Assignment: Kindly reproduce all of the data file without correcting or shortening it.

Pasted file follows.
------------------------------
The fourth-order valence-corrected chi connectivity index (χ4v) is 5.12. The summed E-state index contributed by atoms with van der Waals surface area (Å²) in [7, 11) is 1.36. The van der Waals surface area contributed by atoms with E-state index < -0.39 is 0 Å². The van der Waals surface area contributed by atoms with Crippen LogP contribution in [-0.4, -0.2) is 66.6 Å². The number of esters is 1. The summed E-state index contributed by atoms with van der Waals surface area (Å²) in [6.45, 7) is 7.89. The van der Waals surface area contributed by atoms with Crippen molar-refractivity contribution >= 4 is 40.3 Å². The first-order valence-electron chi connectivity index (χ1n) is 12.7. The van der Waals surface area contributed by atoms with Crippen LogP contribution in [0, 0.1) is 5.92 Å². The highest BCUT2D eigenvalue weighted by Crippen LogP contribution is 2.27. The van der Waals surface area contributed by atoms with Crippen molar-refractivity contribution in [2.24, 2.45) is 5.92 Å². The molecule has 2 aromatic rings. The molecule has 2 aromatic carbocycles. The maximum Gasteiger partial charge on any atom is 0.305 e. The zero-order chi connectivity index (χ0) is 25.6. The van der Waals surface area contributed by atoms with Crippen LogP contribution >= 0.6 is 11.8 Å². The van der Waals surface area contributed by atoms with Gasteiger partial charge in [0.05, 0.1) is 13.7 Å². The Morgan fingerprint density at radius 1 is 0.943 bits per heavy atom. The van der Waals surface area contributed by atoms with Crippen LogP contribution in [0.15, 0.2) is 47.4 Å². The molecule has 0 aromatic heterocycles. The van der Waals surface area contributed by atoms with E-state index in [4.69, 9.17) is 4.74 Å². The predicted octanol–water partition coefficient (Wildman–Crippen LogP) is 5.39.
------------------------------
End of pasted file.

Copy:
The fourth-order valence-corrected chi connectivity index (χ4v) is 5.12. The summed E-state index contributed by atoms with van der Waals surface area (Å²) in [7, 11) is 1.36. The van der Waals surface area contributed by atoms with E-state index < -0.39 is 0 Å². The van der Waals surface area contributed by atoms with Crippen LogP contribution in [-0.4, -0.2) is 66.6 Å². The number of esters is 1. The summed E-state index contributed by atoms with van der Waals surface area (Å²) in [6.45, 7) is 7.89. The van der Waals surface area contributed by atoms with Crippen molar-refractivity contribution >= 4 is 40.3 Å². The first-order valence-electron chi connectivity index (χ1n) is 12.7. The van der Waals surface area contributed by atoms with Crippen LogP contribution in [0, 0.1) is 5.92 Å². The highest BCUT2D eigenvalue weighted by Crippen LogP contribution is 2.27. The van der Waals surface area contributed by atoms with Crippen molar-refractivity contribution in [2.24, 2.45) is 5.92 Å². The molecule has 2 aromatic rings. The molecule has 2 aromatic carbocycles. The maximum Gasteiger partial charge on any atom is 0.305 e. The zero-order chi connectivity index (χ0) is 25.6. The van der Waals surface area contributed by atoms with Crippen LogP contribution >= 0.6 is 11.8 Å². The van der Waals surface area contributed by atoms with Gasteiger partial charge in [0.05, 0.1) is 13.7 Å². The Morgan fingerprint density at radius 1 is 0.943 bits per heavy atom. The van der Waals surface area contributed by atoms with Crippen LogP contribution in [0.15, 0.2) is 47.4 Å². The molecule has 0 aromatic heterocycles. The van der Waals surface area contributed by atoms with E-state index in [4.69, 9.17) is 4.74 Å². The predicted octanol–water partition coefficient (Wildman–Crippen LogP) is 5.39.